Showing 17–23 of 23 results

  • Placeholder

    Helicore (D’Addario, USA)

    This is a popular string with fiddlers that offers a smooth, bright tone that has more quality than other, cheaper steel strings.  It also has a soft, pliable feel under the fingers.  It is also a good choice for electric violins.
    (Currently not available)

    Product Enquiry
  • Jargar (Denmark)

    Top Seller
    Many decades ago, Jargar strings became popular with cellists, especially for the A and D strings, because of their warm sound. They still provide a good, mid-priced alternative to the Larsen A and D.  The G and C tend to be a bit muffled, but this problem is much less evident with their ‘Silver Sound’ G and C strings.  However the violin strings, with the exception of the Forte E, have waned in popularity here, as synthetic strings can now provide more warmth and clarity of sound with some reliability of pitch.  The violin G strings tend to have muffled sound, with a sluggish response. (Available for cello, violin and viola on request)

    Product Enquiry
  • Placeholder

    Larsen (Denmark)

    Top Seller
    Thsee are top level strings that are favourites with orchestral players and performance students. They come in soft, medium and strong. The ‘Solo’ set are more powerful and bright. The fractional cello sets are comparatively quite affordable, and can be ordered on request. Available as A, D, G and C (tungsten) for cello and A for viola. (Note the rest of the viola set have synthetic core D, G & C) (cello, viola and violin A)

    Product Enquiry
  • Prim (Sweden)

    Top Seller
    Prim cello strings, especially D, G and C coupled with a Jargar A, are a very popular, inexpensive choice for student-grade instruments. As a violin string, they are favourites with fiddlers,being a good choice if you want a bright, edgy sound, easy response and a low price.   (Available for cello. Ring to check stock levels for violin)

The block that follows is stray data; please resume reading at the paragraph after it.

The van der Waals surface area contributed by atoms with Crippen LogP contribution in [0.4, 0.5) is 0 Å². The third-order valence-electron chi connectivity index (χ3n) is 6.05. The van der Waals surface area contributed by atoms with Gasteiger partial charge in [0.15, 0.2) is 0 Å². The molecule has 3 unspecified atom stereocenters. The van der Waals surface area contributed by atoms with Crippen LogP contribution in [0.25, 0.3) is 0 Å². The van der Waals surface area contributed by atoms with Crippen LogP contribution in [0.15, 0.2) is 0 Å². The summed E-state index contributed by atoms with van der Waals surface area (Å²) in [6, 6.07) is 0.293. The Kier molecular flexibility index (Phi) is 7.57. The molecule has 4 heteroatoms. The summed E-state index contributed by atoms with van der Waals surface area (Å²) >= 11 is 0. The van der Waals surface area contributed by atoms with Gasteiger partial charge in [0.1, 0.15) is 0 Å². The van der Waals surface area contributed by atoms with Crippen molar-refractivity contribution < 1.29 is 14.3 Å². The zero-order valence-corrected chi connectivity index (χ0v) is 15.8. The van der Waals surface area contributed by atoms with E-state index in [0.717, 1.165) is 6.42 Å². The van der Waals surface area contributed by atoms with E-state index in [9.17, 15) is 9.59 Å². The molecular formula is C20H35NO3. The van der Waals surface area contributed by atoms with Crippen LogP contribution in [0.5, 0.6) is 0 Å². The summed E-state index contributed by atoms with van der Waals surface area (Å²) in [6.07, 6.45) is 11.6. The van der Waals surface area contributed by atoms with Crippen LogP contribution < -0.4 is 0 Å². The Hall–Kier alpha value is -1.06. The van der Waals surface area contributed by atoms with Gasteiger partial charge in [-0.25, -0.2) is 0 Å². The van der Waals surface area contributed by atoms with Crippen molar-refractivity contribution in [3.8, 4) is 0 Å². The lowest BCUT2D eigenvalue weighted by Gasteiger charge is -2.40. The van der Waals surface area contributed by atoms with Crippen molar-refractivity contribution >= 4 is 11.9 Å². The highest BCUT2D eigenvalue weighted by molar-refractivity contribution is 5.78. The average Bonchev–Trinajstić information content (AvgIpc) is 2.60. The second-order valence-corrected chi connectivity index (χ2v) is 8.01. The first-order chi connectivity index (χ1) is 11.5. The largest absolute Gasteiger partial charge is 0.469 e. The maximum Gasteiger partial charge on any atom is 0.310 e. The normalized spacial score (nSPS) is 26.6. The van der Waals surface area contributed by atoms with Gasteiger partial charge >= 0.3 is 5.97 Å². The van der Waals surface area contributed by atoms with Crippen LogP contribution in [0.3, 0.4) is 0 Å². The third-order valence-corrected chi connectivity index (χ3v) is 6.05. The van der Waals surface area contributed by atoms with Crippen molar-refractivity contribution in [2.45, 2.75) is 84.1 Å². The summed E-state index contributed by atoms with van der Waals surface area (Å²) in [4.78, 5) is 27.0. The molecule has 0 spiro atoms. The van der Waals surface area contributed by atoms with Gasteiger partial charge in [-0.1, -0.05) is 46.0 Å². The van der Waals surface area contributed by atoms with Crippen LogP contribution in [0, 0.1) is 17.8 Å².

Product Enquiry
  • Piranito (Pirastro, Germany)

    These are among the least expensive violin strings in the Pirastro range, but they have a reasonable sound for their low price, though the lower strings tend to be a bit dull. Piranito can be useful for small student instruments, including violin-sized violas.(Available for violin on request)

    Product Enquiry
  • Prelude (D’Addario, USA)

    These are affordable, beginner student-quality strings.  They provide a reliable, long-lasting option for school and hire instruments, the A, D, G and C strings being generally hard-wearing and very stable. They are quite warm compared to strings in the same price bracket. (Available for violin, viola and cello)

    Product Enquiry
  • Placeholder

    Spirocore (Thomastik-Infeld, Austria)

    These steel strings have a fairly bright sound, not unlike Chromcor, though slightly harder and with a little less warmth.  As with other steel strings, they are very reliable, pitch-wise, and tend to keep their tone for a long time. The Spirocore “tungsten” cello G and C are a very popular, though expensive string for professionals and advanced students.  They have a big, rich sound with good projection.  The “silver” cello G and C strings have a brighter, edgier sound that the “tungsten” and are not so popular. Spirocore tungsten on the C&G is often mixed with the D&A of Larsen. (Available for violin, viola and cello)

    Product Enquiry